Virginia Tech researchers Lingjia Liu and Yang (Cindy) Yi are creating a new buzz by using brain-inspired machine learning techniques. This technique is used to increase the energy efficiency of wireless receivers.
This brain-inspired machine technique has high signal quality. Consist of a combination of multiple-input and output techniques with orthogonal frequency division multiplexing.
About Lingjia Liu and Yang (Cindy) Yi
Liu is an associate and Yi is an assistant professor in the Bradley Department of Electrical and Computer Engineering.
They received Best Paper Award from the IEEE Transmission, Access, and Optical Systems Technical Committee on the project of “Realizing Green Symbol Detection Via Reservoir Computing: An Energy-Efficiency Perspective”.
Liu and Yi Collaborations:
- To publish brain-inspired machine learning technique, Liu and Yi are collaborating with researchers from the Information Directorate of the U.S. Air Force Research Laboratory — Jonathan Ashdown, John Matyjas, Michael Medley, and Bryant Wysocki.
- Liu’s Ph.D. student Rubayet Shafin also plays a major role in their findings.
How This Brain-Inspired Machine Learning Technique Works?
The Brain-Inspired Machine Learning Technique uses different ways in the meantime to travel from transmitter to receiver. Brain-inspired high signal quality technique helps minimal interference. This combination gives an inherent advantage for avoiding multipath fading.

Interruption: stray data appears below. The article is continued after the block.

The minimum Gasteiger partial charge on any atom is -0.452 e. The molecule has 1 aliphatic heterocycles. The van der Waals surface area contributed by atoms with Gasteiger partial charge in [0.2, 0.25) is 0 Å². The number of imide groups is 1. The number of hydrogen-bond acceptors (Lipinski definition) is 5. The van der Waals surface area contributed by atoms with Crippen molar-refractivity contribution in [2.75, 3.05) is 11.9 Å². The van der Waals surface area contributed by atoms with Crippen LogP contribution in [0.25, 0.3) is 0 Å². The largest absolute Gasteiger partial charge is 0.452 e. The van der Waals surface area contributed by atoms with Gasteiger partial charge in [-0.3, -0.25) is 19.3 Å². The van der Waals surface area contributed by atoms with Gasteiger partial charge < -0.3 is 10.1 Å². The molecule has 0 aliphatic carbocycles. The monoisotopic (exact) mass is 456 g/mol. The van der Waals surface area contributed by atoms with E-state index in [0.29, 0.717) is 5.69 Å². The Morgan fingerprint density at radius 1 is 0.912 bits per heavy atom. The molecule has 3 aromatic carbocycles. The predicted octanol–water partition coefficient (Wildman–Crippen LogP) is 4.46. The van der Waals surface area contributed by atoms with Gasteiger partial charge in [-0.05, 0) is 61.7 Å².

While providing an example Liu said, “A combination of techniques and frequency brings many benefits and is the main radio access technology for 4G and 5G networks”.
He continued- “However, correctly detecting the signals at the receiver and turning them back into something your device understands can require a lot of computational effort, and therefore energy.”
In order to make efficient Liu and Yi are using artificial neural networks with computing systems inspired by the inner workings of the brains.
Yi stated “Traditionally, the receiver will conduct channel estimation before detecting the transmitted signals. Using artificial neural networks, we can create a completely new framework by detecting transmitted signals directly at the receiver.”
The technical advisor of AFRL’s Computing and Communications Division and an Air Force Research Laboratory Fellow, Mr. Matyjas also added “This approach can significantly improve system performance when it is difficult to model the channel, or when it may not be possible to set up a straightforward relation between the input and output,”
The Team is using a framework called reservoir computing in order to operate artificial neural network more proficiently on a transmitter-receiver pair.
This reservoir computing particularly a unique design called reverberate state arrange (ESN). An ESN is a sort of recurrent neural network that consolidates elite with low vitality.
The Chief Engineer Of The Air Force Research Laboratory Information Directorate, Mr. Wysocki said “This strategy allows us to create a model describing how a specific signal propagates from a transmitter to a receiver, making it possible to establish a straightforward relationship between the input and the output of the system.”
Testing The Efficiency
Liu, Yi, and their AFRL collaborators compared their discoveries with results and found that their outcomes were more proficient, particularly on the receiver side. They contrasted their findings from more settled training approaches.
“Simulation and numerical results showed that the ESN can provide significantly better performance in terms of computational complexity and training convergence,” said Liu. “Compared to other methods, this can be considered a ‘green’ option.”
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